Convention projects a GOP diverse in race, class

New York Times News ServiceAugust 31, 2012 

TAMPA -- There was Ann Romney's tuna and pasta dinners and her Welsh mining grandfather, Paul Ryan's mother on the bus, Tim Pawlenty's truck-driving father, and Susana Martinez, growing up on the border and living paycheck to paycheck.

As the Republican Party puts forward its wealthiest presidential standard-bearer in generations, convention planners have striven not just to project a more ethnically and racially diverse party but also a less fortunate one. The message: We are not rich and white.

Diverse speakers

The tableau on the speaker's rostrum has been a pageant of color, class and bootstrap storytellers. Speakers have included Mia Love, an African-American House candidate from Utah whose parents came penniless from Haiti; Gov. Luis Fortuno of Puerto Rico; Martinez, the governor of New Mexico; and Condoleezza Rice, the first black woman to be secretary of state. Corporate titans have been swapped out for small-business owners, generals for wounded foot soldiers, entrenched elected leaders for minority House candidates.

"What you're seeing substantively is a party that has become the champion of small business, and, dare I say it, the middle class," said Carly Fiorina, the multimillionaire former chief of Hewlett-Packard, who ran for a Senate seat in California in 2010 and will not give a convention speech. "If you look at the people who have been speaking here, from Mia Love to Susana Martinez, Bob McDonnell to Luis Fortuno, I mean, it's not just a different image. It's a different reality."

Republican pollsters and strategists have been warning for years that demographics is destiny, and a diversifying population could doom a party that cannot attract minority voters. This is not the first convention to make such an overt appeal to voting blocs heavily drawn to the Democrats. George W. Bush's convention in Philadelphia in 2000 was criticized for taking a show of diversity to an almost comical extreme.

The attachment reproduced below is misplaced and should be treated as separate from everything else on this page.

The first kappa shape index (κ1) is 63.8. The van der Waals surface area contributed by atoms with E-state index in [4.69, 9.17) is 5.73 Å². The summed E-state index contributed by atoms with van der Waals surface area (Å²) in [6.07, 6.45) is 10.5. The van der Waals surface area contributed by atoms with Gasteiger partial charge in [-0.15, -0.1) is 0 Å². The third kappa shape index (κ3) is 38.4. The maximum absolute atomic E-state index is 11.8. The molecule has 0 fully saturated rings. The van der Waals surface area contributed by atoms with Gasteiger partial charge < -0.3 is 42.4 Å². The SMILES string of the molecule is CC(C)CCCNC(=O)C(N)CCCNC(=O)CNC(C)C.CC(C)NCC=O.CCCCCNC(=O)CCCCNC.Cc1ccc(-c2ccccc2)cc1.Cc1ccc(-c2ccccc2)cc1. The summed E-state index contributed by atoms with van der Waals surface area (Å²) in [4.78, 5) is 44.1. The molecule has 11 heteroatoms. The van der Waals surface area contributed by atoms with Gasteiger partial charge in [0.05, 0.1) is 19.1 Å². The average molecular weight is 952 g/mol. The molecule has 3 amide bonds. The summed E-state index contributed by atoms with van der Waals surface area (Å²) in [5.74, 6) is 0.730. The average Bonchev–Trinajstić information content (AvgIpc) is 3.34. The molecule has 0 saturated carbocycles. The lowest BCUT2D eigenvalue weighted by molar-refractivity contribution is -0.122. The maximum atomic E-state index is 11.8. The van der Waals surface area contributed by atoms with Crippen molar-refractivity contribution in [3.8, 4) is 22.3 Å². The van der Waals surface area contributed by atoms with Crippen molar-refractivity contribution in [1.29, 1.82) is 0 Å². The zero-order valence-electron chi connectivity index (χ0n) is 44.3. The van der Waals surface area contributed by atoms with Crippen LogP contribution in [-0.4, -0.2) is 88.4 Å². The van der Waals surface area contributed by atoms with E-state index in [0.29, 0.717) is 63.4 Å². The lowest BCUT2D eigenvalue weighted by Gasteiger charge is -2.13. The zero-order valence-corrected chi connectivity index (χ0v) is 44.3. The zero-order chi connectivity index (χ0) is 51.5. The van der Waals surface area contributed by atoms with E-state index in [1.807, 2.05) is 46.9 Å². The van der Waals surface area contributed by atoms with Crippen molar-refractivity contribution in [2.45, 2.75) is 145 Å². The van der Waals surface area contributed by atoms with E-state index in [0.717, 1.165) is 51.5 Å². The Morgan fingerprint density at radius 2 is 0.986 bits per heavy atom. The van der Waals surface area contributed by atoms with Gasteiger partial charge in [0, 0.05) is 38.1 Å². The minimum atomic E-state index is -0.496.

That year, Matthew Dowd, an adviser to the Bush campaign, said the Republican ticket would have to win 38 percent of the Hispanic vote to win. Bush hit the target. By 2004, the target was 40 percent. Bush cleared the bar.

But the party has slid back, and the bar has risen, Dowd said. Mitt Romney and President Obama are even in national polls in large part because of the other side of the equation, the president's slide among white men.

Horatio Alger stories

This year, the convention's image effort has added class to the mix. Romney is estimated to be worth a quarter-billion dollars. He is the son of an automobile chief executive, and he attended one of the most exclusive private schools in the Midwest, then Stanford, Brigham Young and Harvard universities.

But the party appears to be burying those facts under an outpouring of Horatio Alger tales.

"We got married and moved into a basement apartment," Ann Romney confided to the nation Tuesday night. "We walked to class together, shared the housekeeping, and ate a lot of pasta and tuna fish."

Paul Ryan, Romney's running mate, hails from a family with deep roots in Wisconsin and one of the largest construction companies in the state, but Wednesday night, viewers learned of his small-town lawyer father and his mother, who struggled to find herself after his death at age 55.

For the attentive viewer, such stories have become a litany. Martinez told of her father, a Golden Gloves boxer in the Marine Corps, then a deputy sheriff struggling on the Mexican border. Senate candidate Ted Cruz's father was imprisoned and tortured in Cuba and arrived in Texas, with $100 sewn into his underwear, to wash dishes for 50 cents an hour.

Not to be topped, Love assured viewers that her Haitian parents arrived with only $10 in their pockets.

Republicans understand the imperative behind the narrative, not only because they are facing the first African-American president, whose support among Hispanics and blacks is overwhelming, but because minority voting blocs are threatening to swamp the white Republican base in the future.

"It's unbelievably important. It's indispensable to the party's success," said Ricky Gill, an Indian-American House candidate in California, who said the appeal had to move beyond image to policies focused on issues of interest to minorities, like school choice and immigration law changes.

Calling out Democrats